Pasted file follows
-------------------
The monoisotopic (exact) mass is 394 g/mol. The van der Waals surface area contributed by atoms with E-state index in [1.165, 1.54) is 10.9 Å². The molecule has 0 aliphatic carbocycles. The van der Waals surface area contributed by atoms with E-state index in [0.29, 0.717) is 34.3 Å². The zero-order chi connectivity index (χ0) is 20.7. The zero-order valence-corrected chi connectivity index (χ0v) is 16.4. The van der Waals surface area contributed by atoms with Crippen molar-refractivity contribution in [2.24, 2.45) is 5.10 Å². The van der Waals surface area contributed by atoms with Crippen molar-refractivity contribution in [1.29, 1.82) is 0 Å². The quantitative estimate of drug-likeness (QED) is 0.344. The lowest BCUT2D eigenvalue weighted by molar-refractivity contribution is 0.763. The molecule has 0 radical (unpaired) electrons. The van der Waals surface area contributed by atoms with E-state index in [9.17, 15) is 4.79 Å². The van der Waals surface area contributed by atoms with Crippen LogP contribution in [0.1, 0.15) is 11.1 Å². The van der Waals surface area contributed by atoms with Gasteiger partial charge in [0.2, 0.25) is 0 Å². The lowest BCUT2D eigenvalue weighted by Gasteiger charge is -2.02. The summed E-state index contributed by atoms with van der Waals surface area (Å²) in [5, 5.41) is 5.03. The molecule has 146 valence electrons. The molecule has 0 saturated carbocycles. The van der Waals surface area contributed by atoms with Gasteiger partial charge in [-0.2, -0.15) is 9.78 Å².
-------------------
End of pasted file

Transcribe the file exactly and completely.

The monoisotopic (exact) mass is 394 g/mol. The van der Waals surface area contributed by atoms with E-state index in [1.165, 1.54) is 10.9 Å². The molecule has 0 aliphatic carbocycles. The van der Waals surface area contributed by atoms with E-state index in [0.29, 0.717) is 34.3 Å². The zero-order chi connectivity index (χ0) is 20.7. The zero-order valence-corrected chi connectivity index (χ0v) is 16.4. The van der Waals surface area contributed by atoms with Crippen molar-refractivity contribution in [2.24, 2.45) is 5.10 Å². The van der Waals surface area contributed by atoms with Crippen molar-refractivity contribution in [1.29, 1.82) is 0 Å². The quantitative estimate of drug-likeness (QED) is 0.344. The lowest BCUT2D eigenvalue weighted by molar-refractivity contribution is 0.763. The molecule has 0 radical (unpaired) electrons. The van der Waals surface area contributed by atoms with E-state index in [9.17, 15) is 4.79 Å². The van der Waals surface area contributed by atoms with Crippen LogP contribution in [0.1, 0.15) is 11.1 Å². The van der Waals surface area contributed by atoms with Gasteiger partial charge in [0.2, 0.25) is 0 Å². The lowest BCUT2D eigenvalue weighted by Gasteiger charge is -2.02. The summed E-state index contributed by atoms with van der Waals surface area (Å²) in [5, 5.41) is 5.03. The molecule has 146 valence electrons. The molecule has 0 saturated carbocycles. The van der Waals surface area contributed by atoms with Gasteiger partial charge in [-0.2, -0.15) is 9.78 Å².